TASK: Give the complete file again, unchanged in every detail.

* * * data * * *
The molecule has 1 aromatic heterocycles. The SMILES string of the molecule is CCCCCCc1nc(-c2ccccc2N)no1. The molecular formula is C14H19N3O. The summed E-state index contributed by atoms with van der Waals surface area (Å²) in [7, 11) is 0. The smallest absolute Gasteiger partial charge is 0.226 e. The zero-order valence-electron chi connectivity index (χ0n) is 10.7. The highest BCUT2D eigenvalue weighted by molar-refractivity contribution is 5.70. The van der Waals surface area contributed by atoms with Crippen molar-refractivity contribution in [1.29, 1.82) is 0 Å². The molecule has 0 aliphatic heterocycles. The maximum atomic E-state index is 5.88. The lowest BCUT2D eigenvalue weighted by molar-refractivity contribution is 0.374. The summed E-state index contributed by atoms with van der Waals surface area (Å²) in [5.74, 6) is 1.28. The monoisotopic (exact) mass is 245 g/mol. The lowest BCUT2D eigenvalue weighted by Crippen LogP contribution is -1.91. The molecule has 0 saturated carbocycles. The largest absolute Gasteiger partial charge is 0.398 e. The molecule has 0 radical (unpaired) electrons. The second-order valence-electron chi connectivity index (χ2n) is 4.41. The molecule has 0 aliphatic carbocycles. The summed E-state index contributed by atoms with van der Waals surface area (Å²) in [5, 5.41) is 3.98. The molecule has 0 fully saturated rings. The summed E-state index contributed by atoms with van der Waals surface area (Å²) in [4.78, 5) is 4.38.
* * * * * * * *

The molecule has 1 aromatic heterocycles. The SMILES string of the molecule is CCCCCCc1nc(-c2ccccc2N)no1. The molecular formula is C14H19N3O. The summed E-state index contributed by atoms with van der Waals surface area (Å²) in [7, 11) is 0. The smallest absolute Gasteiger partial charge is 0.226 e. The zero-order valence-electron chi connectivity index (χ0n) is 10.7. The highest BCUT2D eigenvalue weighted by molar-refractivity contribution is 5.70. The van der Waals surface area contributed by atoms with Crippen molar-refractivity contribution in [1.29, 1.82) is 0 Å². The molecule has 0 aliphatic heterocycles. The maximum atomic E-state index is 5.88. The lowest BCUT2D eigenvalue weighted by molar-refractivity contribution is 0.374. The summed E-state index contributed by atoms with van der Waals surface area (Å²) in [5.74, 6) is 1.28. The monoisotopic (exact) mass is 245 g/mol. The lowest BCUT2D eigenvalue weighted by Crippen LogP contribution is -1.91. The molecule has 0 saturated carbocycles. The largest absolute Gasteiger partial charge is 0.398 e. The molecule has 0 radical (unpaired) electrons. The second-order valence-electron chi connectivity index (χ2n) is 4.41. The molecule has 0 aliphatic carbocycles. The summed E-state index contributed by atoms with van der Waals surface area (Å²) in [5, 5.41) is 3.98. The molecule has 0 fully saturated rings. The summed E-state index contributed by atoms with van der Waals surface area (Å²) in [4.78, 5) is 4.38.